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Lawyers Argue Over "Class" of Jurors

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Lawyers Argue Over "Class" of Jurors
Jack Higgins
Lawyers Argue Over "Class" of Jurors

AP

Former Illinois Gov. Rod Blagojevich arrives at Federal Courthouse with his wife Patti Thursday, April 21, 2011 in Chicago. Jury selection began Wednesday, April 20. Blagojevich who was convicted of one count of lying to the FBI in his original trial, faces 20 federal counts at his second trial, including allegations that he tried to sell or trade President Barack Obama's former Senate seat. (AP Photo/M. Spencer Green)

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Prosecutors and defense attorneys in the Rod Blagojevich corruption trial today openly disagreed about one prospective juror.

Juror #178 was a somewhat forlorn man, on disability, who said he spends most days watching reruns of old TV shows like the Beverly Hillbillies.  He lives in his uncle's house, and admitted he was once arrested for burglarizing a boxcar.  He also confessed he once stabbed his own brother, but said it was in self defense.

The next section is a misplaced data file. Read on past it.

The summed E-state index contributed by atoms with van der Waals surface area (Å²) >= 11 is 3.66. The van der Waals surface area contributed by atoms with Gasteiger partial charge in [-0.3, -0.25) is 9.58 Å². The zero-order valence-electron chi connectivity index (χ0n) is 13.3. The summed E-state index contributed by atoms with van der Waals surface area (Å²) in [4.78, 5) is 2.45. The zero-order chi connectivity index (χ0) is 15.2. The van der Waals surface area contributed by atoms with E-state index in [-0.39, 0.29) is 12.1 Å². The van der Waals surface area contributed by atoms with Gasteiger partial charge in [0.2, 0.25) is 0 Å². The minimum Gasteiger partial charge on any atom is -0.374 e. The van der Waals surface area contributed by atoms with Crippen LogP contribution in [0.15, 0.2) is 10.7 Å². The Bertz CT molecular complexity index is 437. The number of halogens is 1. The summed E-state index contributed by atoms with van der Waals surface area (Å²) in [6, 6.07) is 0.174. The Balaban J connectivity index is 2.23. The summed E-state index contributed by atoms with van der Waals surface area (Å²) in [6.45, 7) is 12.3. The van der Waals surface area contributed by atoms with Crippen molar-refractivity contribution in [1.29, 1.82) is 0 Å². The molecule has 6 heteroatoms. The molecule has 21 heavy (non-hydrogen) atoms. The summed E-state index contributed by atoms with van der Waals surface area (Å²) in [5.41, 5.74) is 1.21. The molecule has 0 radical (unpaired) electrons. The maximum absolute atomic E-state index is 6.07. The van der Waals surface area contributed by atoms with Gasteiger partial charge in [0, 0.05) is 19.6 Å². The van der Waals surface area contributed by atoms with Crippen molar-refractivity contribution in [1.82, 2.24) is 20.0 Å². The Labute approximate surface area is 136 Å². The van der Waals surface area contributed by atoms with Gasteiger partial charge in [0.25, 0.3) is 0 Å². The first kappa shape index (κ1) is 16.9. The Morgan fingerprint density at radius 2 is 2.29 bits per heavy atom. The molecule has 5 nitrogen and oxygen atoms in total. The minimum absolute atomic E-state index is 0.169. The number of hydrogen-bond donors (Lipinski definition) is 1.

The government  wanted him out.  Prosecutor Reid Schar argued the man hid things on his jury questionairre, that he was financially unstable, that he seemed extremely nervous, and may be someone who could not get along with the other jurors.

Defense lawyer Sheldon Sorosky vehemently objected.  He said Schar was opposing #178 because he "would not be in a Norman Rockwell painting."

"He certainly is very honest," Sorosky said.  "We have developed a class standard if we say this man cannot serve. ... Maybe Mr. Schar wants the king's soldiers!"

Zagel said in this juror he saw someone who was trying "as hard as he could," but was detached from society. 

He excused the man for cause.
 

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